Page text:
Sunday, November 2, 2014

Redefining my relation to Ants

What a pain in the ass they can be to me, lol. I left my apartment for three days, and when I returned, there they were, nesting in some tubing surrounding a doorway next to the kitchen-sink. 

Ever time I did anything with food, it was as though an alarm had sounded “Food! Food! Food!” I ended-up killing many of them even though I often tried not to. It was as though they understood the risks; yet still they proceeded to place themselves in harm's way. I wondered what would make any living creature sacrifice their lives in search of food so to care for their community.

One day, I blocked their entrance with an extremely hot chili pepper, and they didn't come out for a while. Then I wondered how I would feel, trapped inside with no way out; so I removed the chili pepper and decided to try another way. Perhaps, I thought, we humans and ants could live together in cooperation the way I have so often written of humans  coexisting in harmony with all life. So I said to the ants: “Let's make a deal. I don't mind having you around the house here and there; it's having you guys on the countertop chasing my food every time a little bit drops. So how about we compromise? Every day, I'll place some food next to your entrance, which you can take inside to store for winter. In return, I simply ask that you stay off of my countertop.”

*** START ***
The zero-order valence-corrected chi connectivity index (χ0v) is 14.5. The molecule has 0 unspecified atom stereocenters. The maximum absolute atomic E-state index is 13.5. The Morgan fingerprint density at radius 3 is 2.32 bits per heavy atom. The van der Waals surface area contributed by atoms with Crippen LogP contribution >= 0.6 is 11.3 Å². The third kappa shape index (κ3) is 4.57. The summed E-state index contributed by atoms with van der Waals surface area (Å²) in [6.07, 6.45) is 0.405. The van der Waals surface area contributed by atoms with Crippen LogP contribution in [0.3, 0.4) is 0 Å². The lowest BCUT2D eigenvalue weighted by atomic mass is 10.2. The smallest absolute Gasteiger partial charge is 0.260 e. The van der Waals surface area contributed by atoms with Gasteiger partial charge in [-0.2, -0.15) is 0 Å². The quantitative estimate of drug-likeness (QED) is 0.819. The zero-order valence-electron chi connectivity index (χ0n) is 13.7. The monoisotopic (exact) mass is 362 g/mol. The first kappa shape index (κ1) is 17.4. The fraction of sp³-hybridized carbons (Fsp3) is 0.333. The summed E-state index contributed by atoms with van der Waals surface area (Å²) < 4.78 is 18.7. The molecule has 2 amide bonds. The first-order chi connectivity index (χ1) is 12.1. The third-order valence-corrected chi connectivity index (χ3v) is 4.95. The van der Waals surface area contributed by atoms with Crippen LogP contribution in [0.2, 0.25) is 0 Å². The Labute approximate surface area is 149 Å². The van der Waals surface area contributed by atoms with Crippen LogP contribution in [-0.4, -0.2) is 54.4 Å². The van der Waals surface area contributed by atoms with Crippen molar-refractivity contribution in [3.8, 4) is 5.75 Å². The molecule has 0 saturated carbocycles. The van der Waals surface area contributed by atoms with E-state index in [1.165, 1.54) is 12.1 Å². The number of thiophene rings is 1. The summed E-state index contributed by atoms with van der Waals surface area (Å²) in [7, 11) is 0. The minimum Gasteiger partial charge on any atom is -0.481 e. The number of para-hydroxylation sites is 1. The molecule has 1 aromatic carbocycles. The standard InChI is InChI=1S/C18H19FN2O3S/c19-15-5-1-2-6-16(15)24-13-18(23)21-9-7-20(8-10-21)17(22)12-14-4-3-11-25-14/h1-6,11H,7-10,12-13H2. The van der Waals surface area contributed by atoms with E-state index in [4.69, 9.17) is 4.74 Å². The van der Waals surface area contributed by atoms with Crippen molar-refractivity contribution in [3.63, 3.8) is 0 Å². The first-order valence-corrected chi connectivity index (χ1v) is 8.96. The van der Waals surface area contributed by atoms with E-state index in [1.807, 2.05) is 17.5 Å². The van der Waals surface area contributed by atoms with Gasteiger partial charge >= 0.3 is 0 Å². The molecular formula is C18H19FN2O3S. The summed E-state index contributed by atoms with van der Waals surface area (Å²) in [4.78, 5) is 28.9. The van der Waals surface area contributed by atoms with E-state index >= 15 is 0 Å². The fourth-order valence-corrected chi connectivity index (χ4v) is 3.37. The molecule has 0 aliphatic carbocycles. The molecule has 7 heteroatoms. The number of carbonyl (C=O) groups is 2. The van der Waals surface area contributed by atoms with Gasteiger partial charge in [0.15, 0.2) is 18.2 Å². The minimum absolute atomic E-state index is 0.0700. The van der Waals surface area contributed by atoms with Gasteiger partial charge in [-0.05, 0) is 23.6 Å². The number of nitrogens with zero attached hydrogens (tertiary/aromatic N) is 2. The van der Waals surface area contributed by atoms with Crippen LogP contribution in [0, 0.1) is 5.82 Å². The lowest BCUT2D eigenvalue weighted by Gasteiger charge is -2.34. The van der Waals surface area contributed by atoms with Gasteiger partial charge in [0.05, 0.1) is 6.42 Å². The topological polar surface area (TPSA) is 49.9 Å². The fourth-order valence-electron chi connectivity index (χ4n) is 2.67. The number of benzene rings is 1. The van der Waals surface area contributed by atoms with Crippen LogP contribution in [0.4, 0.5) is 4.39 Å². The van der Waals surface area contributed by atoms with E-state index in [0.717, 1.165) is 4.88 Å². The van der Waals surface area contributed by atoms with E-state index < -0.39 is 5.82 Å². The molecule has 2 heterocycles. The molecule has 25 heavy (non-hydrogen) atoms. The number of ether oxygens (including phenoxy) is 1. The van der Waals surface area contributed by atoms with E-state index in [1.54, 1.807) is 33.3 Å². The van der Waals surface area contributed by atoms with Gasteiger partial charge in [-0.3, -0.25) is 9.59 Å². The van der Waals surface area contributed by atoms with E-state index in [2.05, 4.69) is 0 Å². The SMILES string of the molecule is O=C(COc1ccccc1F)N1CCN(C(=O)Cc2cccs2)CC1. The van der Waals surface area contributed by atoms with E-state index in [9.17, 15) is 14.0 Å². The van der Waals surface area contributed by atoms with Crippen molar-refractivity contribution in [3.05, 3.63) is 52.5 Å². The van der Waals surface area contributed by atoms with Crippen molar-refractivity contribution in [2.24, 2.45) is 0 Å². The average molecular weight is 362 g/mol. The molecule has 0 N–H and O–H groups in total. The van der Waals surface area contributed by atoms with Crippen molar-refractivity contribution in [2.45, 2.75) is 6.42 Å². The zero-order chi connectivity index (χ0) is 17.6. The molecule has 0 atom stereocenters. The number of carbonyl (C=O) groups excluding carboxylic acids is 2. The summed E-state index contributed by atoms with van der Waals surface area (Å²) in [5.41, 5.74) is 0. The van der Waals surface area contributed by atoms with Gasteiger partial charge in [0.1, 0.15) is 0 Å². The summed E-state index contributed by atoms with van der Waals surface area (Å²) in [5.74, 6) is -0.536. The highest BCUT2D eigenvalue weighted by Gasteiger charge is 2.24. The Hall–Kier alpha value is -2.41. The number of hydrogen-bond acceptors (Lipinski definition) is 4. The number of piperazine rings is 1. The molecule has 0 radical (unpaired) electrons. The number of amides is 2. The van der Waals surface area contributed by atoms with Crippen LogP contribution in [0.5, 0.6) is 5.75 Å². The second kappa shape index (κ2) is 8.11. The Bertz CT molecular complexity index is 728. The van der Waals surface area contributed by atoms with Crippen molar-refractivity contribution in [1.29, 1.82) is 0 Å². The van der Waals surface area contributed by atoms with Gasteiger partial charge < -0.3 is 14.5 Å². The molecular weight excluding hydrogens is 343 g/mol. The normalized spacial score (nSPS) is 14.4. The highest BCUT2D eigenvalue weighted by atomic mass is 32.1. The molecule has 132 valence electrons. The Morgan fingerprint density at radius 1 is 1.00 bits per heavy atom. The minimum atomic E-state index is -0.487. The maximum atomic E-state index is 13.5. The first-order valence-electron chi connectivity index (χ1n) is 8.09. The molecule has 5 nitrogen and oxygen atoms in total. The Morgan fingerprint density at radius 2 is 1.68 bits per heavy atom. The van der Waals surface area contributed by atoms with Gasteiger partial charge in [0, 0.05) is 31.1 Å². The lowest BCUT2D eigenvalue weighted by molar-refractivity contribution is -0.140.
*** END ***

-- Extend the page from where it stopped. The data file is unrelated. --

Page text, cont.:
Upon placing the first bits of food next to their entrance way, I immediately began to notice the difference. Whereas before, there were usually hundreds of little ants roaming around the counter-top and on the floor, now there were more like a dozen or so. Ten days into my experiment of cooperation instead of confrontation, and it was as though the ants and I had come to an understanding.

I wondered: did they understand the words that I spoke; how could possible know? The only point in regards to them of which I am certain is that, as their survival needs are being met, they now rarely cross paths with me. In fact, except for when I place food at their entrance, I rarely see more than two or three of them at a time. They come out to get their food and take it in, and that's that.

Two weeks on, and my experiment in cooperation has produced gratifying results. I no longer feel like a monster for killing living creatures that are just trying to survive. Instead, I share extremely tiny bits of food with them, and for this, I no longer require to protect my food on the countertop from them. I enjoy coexisting with and caring for them even to the point of considering what nutrients they may require to sustain themselves through winter until spring time.

Some may say that in supporting the ants, I am encouraging them to stay. To this I would reply, “So what? In this case, they do no harm unto me.”

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